Circulating endothelial progenitor cells in multiple myeloma: implications and significance
American Society of Hematology
3286 - 3294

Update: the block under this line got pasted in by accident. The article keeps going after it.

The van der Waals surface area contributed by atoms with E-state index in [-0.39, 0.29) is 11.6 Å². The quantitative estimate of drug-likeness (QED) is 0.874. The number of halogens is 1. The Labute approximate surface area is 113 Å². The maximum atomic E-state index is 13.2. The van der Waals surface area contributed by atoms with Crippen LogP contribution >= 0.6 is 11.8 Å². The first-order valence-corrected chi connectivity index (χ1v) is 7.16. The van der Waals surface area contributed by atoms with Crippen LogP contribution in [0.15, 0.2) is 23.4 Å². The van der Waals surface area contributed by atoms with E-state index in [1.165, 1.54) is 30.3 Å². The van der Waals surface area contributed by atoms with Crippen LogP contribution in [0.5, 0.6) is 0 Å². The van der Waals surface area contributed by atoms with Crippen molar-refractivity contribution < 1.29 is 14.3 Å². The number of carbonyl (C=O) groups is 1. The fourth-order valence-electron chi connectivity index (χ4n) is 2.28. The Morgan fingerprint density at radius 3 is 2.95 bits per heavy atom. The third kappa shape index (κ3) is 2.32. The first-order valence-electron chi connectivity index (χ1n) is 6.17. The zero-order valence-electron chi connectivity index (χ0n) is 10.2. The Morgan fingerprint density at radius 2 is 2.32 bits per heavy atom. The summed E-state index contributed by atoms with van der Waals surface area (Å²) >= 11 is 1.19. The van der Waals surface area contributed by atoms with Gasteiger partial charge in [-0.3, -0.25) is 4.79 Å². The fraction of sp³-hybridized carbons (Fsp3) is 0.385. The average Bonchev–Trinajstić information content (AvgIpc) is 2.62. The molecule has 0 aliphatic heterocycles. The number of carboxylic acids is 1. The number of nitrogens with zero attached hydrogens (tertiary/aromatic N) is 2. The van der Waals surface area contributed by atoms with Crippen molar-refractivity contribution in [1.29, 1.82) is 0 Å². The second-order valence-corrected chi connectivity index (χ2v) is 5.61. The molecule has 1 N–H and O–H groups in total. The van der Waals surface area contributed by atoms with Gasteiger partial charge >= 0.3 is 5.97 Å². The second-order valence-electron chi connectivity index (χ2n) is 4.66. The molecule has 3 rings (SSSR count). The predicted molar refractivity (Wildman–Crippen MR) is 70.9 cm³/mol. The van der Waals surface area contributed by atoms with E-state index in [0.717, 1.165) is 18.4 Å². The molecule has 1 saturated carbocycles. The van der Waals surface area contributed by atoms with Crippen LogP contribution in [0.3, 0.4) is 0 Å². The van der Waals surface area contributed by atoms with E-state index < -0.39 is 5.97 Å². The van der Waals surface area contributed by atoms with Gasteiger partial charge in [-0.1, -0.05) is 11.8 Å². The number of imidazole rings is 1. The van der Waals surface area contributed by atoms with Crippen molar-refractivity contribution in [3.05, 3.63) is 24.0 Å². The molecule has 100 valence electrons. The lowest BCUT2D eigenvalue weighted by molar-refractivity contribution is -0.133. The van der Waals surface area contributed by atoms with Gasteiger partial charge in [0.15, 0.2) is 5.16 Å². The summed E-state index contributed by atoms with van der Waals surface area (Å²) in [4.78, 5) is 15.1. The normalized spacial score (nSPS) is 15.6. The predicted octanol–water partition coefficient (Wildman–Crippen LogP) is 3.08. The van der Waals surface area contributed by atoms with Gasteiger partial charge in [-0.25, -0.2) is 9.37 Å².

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Angiogenesis governs the progression of multiple myeloma (MM). Circulating endothelial cells (CECs) contribute to angiogenesis and comprise mature ECs and endothelial progenitor cells (EPCs). The present study sought to characterize CECs and their relation to disease activity and therapeutic response in 31 consecutive patients with MM. CECs, identified as CD34+/CD146+/CD105+/CD11b- cells, were 6-fold higher in patients compared to controls and correlated positively with serum M protein and β2-microglobulin. Circulating EPCs displayed late colony formation/outgrowth and capillary-like network formation on matrigel; these processes were inhibited after effective thalidomide treatment. Co-expression of vascular endothelial growth factor receptor-2 (KDR) and CD133 characterized EPCs in MM, and KDR mRNA elevations correlated with M protein levels. In vitro exposure of ECs to thalidomide or its derivative CC-5013 inhibited gene expression of the receptors for transforming growth factor-β and thrombin. Thus, elevated levels of CECs and EPCs covary with disease activity and response to thalidomide, underscoring the angiogenic aspect of MM and suggesting that angioblastlike EPCs are a pathogenic biomarker and a rational treatment target in MM. The results also highlight the anti-angiogenic properties of thalidomide and CC-5013 and further elucidate possible mechanisms of their effectiveness against MM.